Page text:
The Cheese

by Margie Palatini, Steve Johnson, and Lou Fancher

“The cheese stands alone.” Those familiar final words of “The Farmer... read more

“The cheese stands alone.” Those familiar final words of “The Farmer in the Dell” open Margie Palatini’s rollicking picture book, appearing on a posted notice beneath the words “Rules and Regulations.” “What a waste of a chunk of cheddar,” laments the rat. Palatini’s twist on the traditional nursery song is a hilarious unraveling of the order of things. Deciding some rules and regulations are made to be broken, the rat heads to the dell intent on feasting. The cat, immediately suspicious, accuses him of “scurrying and sneaking.” Proclaiming innocence, the rat is thwarted by the napkin around his neck. The cat soon concludes, “You know. I believe you may be correct. That cheese should not stand alone.” It doesn’t take long for the dog, the child, the mother (wife), and the farmer himself to agree: no cheese, especially a cheese as large and tasty as the one in the dell, should stand alone. In fact, not only shouldn’t it stand alone, it shouldn’t be eaten alone either. Crackers anyone? (Ages 6–9)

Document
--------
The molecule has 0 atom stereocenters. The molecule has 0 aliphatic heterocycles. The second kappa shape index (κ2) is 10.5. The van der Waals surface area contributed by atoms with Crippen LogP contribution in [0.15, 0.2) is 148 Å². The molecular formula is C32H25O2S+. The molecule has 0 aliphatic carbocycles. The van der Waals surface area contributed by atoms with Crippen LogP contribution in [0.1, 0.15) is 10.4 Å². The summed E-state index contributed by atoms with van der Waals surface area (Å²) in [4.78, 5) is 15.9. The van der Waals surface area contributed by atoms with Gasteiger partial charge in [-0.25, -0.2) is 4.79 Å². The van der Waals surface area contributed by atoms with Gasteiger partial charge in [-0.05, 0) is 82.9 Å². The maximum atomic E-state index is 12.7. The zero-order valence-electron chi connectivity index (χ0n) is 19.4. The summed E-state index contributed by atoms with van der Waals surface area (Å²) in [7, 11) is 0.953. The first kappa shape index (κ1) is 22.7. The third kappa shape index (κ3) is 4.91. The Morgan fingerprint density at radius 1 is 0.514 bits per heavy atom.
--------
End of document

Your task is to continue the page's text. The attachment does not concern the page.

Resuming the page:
© Cooperative Children's Book Center, Univ. of Wisconsin - Madison, 2008

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